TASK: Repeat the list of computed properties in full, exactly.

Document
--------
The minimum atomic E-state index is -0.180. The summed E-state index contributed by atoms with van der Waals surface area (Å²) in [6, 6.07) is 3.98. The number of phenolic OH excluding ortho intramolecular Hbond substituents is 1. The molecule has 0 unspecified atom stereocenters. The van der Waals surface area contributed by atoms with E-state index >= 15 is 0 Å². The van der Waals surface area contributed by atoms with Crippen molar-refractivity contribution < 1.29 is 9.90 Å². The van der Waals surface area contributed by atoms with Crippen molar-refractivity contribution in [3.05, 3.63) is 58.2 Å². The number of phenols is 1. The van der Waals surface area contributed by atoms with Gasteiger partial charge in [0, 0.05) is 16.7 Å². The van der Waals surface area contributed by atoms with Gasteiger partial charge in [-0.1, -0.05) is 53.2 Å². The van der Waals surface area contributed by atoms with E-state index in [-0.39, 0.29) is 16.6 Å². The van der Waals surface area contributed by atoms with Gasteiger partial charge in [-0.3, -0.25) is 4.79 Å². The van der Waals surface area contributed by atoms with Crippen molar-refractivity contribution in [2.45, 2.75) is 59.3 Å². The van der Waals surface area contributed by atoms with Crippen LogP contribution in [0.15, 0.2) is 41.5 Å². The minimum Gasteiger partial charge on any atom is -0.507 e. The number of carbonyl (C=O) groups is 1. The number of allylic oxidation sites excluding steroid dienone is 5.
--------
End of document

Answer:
The minimum atomic E-state index is -0.180. The summed E-state index contributed by atoms with van der Waals surface area (Å²) in [6, 6.07) is 3.98. The number of phenolic OH excluding ortho intramolecular Hbond substituents is 1. The molecule has 0 unspecified atom stereocenters. The van der Waals surface area contributed by atoms with E-state index >= 15 is 0 Å². The van der Waals surface area contributed by atoms with Crippen molar-refractivity contribution < 1.29 is 9.90 Å². The van der Waals surface area contributed by atoms with Crippen molar-refractivity contribution in [3.05, 3.63) is 58.2 Å². The number of phenols is 1. The van der Waals surface area contributed by atoms with Gasteiger partial charge in [0, 0.05) is 16.7 Å². The van der Waals surface area contributed by atoms with Gasteiger partial charge in [-0.1, -0.05) is 53.2 Å². The van der Waals surface area contributed by atoms with E-state index in [-0.39, 0.29) is 16.6 Å². The van der Waals surface area contributed by atoms with Gasteiger partial charge in [-0.3, -0.25) is 4.79 Å². The van der Waals surface area contributed by atoms with Crippen molar-refractivity contribution in [2.45, 2.75) is 59.3 Å². The van der Waals surface area contributed by atoms with Crippen LogP contribution in [0.15, 0.2) is 41.5 Å². The minimum Gasteiger partial charge on any atom is -0.507 e. The number of carbonyl (C=O) groups is 1. The number of allylic oxidation sites excluding steroid dienone is 5.